An Interview with Dice Kayek


A rummage through old toys from Ece Ege’s childhood provided a starting point for the creative director’s latest Spring/Summer 2015 couture collection for Dice Kayek. Thus a spinning top became a short baby-doll dress with multi-color silk Mikado (a blend of silks that results in a heavier fabric — perfect for the designer’s architectural constructions), and a 1980s video game, Tetris, inspired a dress with a patchwork of embroideries, antique blown glass beads and crystals as if “falling from the sky.”

But beyond the apparent innocence of the designs also lay a disturbing subtext as Paris-based Turkish designer revealed how she had been inspired by the more troubling works of Hans Bellmer with his hypersexual dolls, Annette Messager and her disarticulated dolls, and Louise Bourgeois’ fetish dolls. Embracing the concept of “deconstructing to reconstruct,” which can be seen in some of these artist’s works, Ege sent models down the runway in elegant baby-doll dresses that played on the idea of assemblage of different elements giving little twists to her designs.

“My inspiration came really from an accumulation of things I’d seen,” the designer says, adding that she first saw the artworks of Bellmer seven years ago and “was intrigued by his life and his artistic expression. Then I saw the illustrations he did for Paul Éluard’s book in 1949, Les Jeux de La Poupee (The Games of the Doll), it was so advanced for the time, so twisted — in a beautiful way.

He ‘decomposed’ to ‘recompose’ something else, and that’s the process that I really wanted to explore,” she says, adding, “I didn’t want to just do something asymmetric; that’s not interesting enough. I wanted to take a garment, ‘deconstruct’ it and completely ‘recompose’ it to create something new. That’s why you can see in the collection several outfits, like a white gabardine (that’s) half a dress and half a jacket.”

The petite designer admits, with a laugh, she loves things many would find disturbing. Though she’s quick to point out her own childhood was “very beautiful.”

Folding to create creases and accentuate volumes was the key to her “Dollhouse” collection, continuing on a theme developed in her first couture collection last July, which immediately established the experienced designer as a new couture voice to be listened to and revealed her vision of youthful, rather minimalist contemporary couture based on structured volumes using beautiful fabrics like silk, satin and crepes.

Ege and her sister Ayse Ege, who runs the business, set up the Dice Kayek brand in Paris in 1992 focusing on ready-to-wear and over the years, the fashion house has won accolades for the architectural sensibility of its designs. In 2013, three pieces from its Istanbul Contrast collection, which evoked Istanbul’s architectural heritage, won the Victoria & Albert Museum’s Jameel Prize III, an international award for contemporary art and design inspired by Islamic traditions — one of these dresses, an angel-winged evening coat hand-embroidered with antique blown glass beads brought to mind the Hagia Sophia Mosque and is now in the permanent collection of the museum.

“Architecture is always my inspiration,” Ege says, admitting a preference for Frank Gehry’s buildings. “I like architecture’s timelessness and its solidity. I don’t like fluidity, or anything frivolous. There are a lot of strong foundations under each couture garment; certain things may appear very simple, the fabric may appear like it’s just holding on its own, but I can assure you there is nothing simple about it.”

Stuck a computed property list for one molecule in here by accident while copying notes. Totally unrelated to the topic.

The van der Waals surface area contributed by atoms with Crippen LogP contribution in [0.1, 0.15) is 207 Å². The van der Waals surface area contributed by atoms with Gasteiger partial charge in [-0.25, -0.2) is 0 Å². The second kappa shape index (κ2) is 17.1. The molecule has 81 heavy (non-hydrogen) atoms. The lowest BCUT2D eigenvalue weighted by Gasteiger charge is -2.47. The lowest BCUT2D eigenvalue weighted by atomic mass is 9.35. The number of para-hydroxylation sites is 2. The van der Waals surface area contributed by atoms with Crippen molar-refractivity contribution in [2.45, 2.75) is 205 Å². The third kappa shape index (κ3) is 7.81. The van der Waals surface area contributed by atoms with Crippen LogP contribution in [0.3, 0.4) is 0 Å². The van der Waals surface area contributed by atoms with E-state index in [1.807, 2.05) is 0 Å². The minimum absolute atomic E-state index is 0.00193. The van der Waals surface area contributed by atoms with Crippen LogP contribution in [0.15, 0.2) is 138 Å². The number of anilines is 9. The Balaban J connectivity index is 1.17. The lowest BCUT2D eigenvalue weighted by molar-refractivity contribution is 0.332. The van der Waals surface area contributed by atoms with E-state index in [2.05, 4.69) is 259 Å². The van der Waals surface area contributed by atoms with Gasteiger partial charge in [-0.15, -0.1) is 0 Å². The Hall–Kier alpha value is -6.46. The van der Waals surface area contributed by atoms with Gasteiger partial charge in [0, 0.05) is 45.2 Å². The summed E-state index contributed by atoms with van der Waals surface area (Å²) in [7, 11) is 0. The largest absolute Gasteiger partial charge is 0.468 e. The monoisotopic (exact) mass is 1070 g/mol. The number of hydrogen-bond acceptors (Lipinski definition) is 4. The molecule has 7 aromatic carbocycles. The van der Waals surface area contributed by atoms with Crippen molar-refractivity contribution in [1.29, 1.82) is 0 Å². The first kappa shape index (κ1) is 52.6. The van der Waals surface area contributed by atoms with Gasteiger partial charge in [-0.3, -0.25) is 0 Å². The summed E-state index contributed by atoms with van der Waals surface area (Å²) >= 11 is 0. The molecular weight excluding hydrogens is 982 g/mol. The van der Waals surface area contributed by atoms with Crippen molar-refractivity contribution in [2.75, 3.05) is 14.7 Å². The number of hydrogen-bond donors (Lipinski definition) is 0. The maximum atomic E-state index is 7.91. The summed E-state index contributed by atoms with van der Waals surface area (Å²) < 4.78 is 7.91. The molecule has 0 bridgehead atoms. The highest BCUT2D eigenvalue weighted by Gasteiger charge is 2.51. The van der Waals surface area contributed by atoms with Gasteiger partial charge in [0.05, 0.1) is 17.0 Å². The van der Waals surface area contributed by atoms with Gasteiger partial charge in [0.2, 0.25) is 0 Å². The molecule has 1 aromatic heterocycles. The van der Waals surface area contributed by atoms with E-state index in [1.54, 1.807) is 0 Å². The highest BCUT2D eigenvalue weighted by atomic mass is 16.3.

For her Tetris dress, which has two sharp folds at its front, Ege reached out to an architecture student, the son of one of her pattern makers, to help her think in 3D. The solution was to create padded triangle forms to help push the fabric forward and hold it in place.

“I’ve always loved couture,” Ege says, acknowledging that after 22 years in fashion she has grown increasingly interested in construction and perfection — “although it’s never perfect” — and she wanted to give a new outlet to her creativity while taking on a new challenge: “Couture is so difficult, but it’s so artistic. Couture should be more intelligent than ready-to-wear, and it challenges me to explore another side. Of course, ready-to-wear is the backbone of a fashion company, you need it to be able to stand on your two feet, but with couture, I can run free.”

Dice Kayek’s first couture collection for Fall/Winter 2014, “Winter Garden,” explored the organic world of flowers in a highly structured way with dramatically-shaped dresses that offered an autumn bouquet of femme-fleurs (flower women). Outfits were named after flowers and the designer twisted and molded duchesse satin to create forms resembling petals, stamens and calyxes, with pleated organza adding some transparent texture and lightness while small, sparkling glass beads were sometimes included to evoke morning dew.

For the “Dollhouse” collection, the designer cocooned her silhouettes with sculpted dresses, capes and capelets, while also paying special attention to sleeves, with striking exaggerated volumes. “I practically don’t draw for couture; it’s mostly work on the dummy, draping like a sculpture,” she said, adding that she deliberately chooses color blocks to put the accent on her constructions.

Ege says she aims to create ageless designs, tasteful and with soul, which will remain loved for years to come, and she’s keen to create “couture that is easy to wear.”

“Today, couture clients are getting younger and I believe they would love to wear something short and elegant, more girlish and romantic. It’s important to do young haute couture; young in terms of energy.”